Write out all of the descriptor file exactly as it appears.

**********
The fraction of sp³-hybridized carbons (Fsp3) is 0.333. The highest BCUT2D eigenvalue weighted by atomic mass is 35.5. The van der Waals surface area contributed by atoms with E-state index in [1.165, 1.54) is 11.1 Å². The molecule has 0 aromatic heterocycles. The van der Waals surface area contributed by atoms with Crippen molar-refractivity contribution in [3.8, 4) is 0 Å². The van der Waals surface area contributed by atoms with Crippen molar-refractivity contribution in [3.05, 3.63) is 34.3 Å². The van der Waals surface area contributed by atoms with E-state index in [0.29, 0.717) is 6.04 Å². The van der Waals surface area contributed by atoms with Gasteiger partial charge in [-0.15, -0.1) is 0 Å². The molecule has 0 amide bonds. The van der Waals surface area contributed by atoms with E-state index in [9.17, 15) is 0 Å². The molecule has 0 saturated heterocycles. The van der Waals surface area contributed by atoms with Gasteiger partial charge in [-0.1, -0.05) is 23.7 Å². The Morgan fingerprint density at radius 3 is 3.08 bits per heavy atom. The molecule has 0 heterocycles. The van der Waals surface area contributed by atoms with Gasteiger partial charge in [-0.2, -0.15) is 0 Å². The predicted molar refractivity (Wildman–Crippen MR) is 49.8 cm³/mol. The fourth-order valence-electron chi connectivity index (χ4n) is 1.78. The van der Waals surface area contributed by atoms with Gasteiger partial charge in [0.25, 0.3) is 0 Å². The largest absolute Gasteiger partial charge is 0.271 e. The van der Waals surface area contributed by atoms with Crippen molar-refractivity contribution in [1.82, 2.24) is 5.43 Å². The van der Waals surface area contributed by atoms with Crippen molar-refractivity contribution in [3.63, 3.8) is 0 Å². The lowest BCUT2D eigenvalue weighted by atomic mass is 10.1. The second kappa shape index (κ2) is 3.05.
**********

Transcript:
The fraction of sp³-hybridized carbons (Fsp3) is 0.333. The highest BCUT2D eigenvalue weighted by atomic mass is 35.5. The van der Waals surface area contributed by atoms with E-state index in [1.165, 1.54) is 11.1 Å². The molecule has 0 aromatic heterocycles. The van der Waals surface area contributed by atoms with Crippen molar-refractivity contribution in [3.8, 4) is 0 Å². The van der Waals surface area contributed by atoms with Crippen molar-refractivity contribution in [3.05, 3.63) is 34.3 Å². The van der Waals surface area contributed by atoms with E-state index in [0.29, 0.717) is 6.04 Å². The van der Waals surface area contributed by atoms with Gasteiger partial charge in [-0.15, -0.1) is 0 Å². The molecule has 0 amide bonds. The van der Waals surface area contributed by atoms with E-state index in [9.17, 15) is 0 Å². The molecule has 0 saturated heterocycles. The van der Waals surface area contributed by atoms with Gasteiger partial charge in [-0.1, -0.05) is 23.7 Å². The Morgan fingerprint density at radius 3 is 3.08 bits per heavy atom. The molecule has 0 heterocycles. The van der Waals surface area contributed by atoms with Gasteiger partial charge in [-0.2, -0.15) is 0 Å². The predicted molar refractivity (Wildman–Crippen MR) is 49.8 cm³/mol. The fourth-order valence-electron chi connectivity index (χ4n) is 1.78. The van der Waals surface area contributed by atoms with Gasteiger partial charge in [0.25, 0.3) is 0 Å². The largest absolute Gasteiger partial charge is 0.271 e. The van der Waals surface area contributed by atoms with Crippen molar-refractivity contribution in [1.82, 2.24) is 5.43 Å². The van der Waals surface area contributed by atoms with Crippen molar-refractivity contribution in [3.63, 3.8) is 0 Å². The lowest BCUT2D eigenvalue weighted by atomic mass is 10.1. The second kappa shape index (κ2) is 3.05.